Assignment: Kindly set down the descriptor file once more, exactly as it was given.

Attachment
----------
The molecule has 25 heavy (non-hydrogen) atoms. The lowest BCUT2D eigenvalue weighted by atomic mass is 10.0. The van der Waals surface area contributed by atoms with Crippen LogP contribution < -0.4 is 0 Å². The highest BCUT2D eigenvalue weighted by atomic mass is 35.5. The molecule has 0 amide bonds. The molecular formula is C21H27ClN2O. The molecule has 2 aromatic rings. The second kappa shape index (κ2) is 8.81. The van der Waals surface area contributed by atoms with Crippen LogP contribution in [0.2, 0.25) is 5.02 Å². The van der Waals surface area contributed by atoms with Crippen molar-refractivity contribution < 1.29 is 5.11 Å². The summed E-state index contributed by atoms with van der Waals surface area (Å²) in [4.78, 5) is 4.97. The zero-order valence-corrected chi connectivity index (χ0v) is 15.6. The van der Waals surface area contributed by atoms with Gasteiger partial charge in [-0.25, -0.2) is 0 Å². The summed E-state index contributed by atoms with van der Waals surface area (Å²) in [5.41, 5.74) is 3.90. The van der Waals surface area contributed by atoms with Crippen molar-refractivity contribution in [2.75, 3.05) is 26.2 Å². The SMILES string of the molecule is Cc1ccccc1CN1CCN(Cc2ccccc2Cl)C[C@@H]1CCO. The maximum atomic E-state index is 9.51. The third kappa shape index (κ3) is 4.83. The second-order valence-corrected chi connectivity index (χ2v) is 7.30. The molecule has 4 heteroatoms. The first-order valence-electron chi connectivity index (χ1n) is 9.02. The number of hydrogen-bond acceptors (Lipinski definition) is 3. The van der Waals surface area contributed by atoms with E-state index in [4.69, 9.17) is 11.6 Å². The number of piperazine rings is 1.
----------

The molecule has 25 heavy (non-hydrogen) atoms. The lowest BCUT2D eigenvalue weighted by atomic mass is 10.0. The van der Waals surface area contributed by atoms with Crippen LogP contribution < -0.4 is 0 Å². The highest BCUT2D eigenvalue weighted by atomic mass is 35.5. The molecule has 0 amide bonds. The molecular formula is C21H27ClN2O. The molecule has 2 aromatic rings. The second kappa shape index (κ2) is 8.81. The van der Waals surface area contributed by atoms with Crippen LogP contribution in [0.2, 0.25) is 5.02 Å². The van der Waals surface area contributed by atoms with Crippen molar-refractivity contribution < 1.29 is 5.11 Å². The summed E-state index contributed by atoms with van der Waals surface area (Å²) in [4.78, 5) is 4.97. The zero-order valence-corrected chi connectivity index (χ0v) is 15.6. The van der Waals surface area contributed by atoms with Gasteiger partial charge in [-0.25, -0.2) is 0 Å². The summed E-state index contributed by atoms with van der Waals surface area (Å²) in [5.41, 5.74) is 3.90. The van der Waals surface area contributed by atoms with Crippen molar-refractivity contribution in [2.75, 3.05) is 26.2 Å². The SMILES string of the molecule is Cc1ccccc1CN1CCN(Cc2ccccc2Cl)C[C@@H]1CCO. The maximum atomic E-state index is 9.51. The third kappa shape index (κ3) is 4.83. The second-order valence-corrected chi connectivity index (χ2v) is 7.30. The molecule has 4 heteroatoms. The first-order valence-electron chi connectivity index (χ1n) is 9.02. The number of hydrogen-bond acceptors (Lipinski definition) is 3. The van der Waals surface area contributed by atoms with E-state index in [4.69, 9.17) is 11.6 Å². The number of piperazine rings is 1.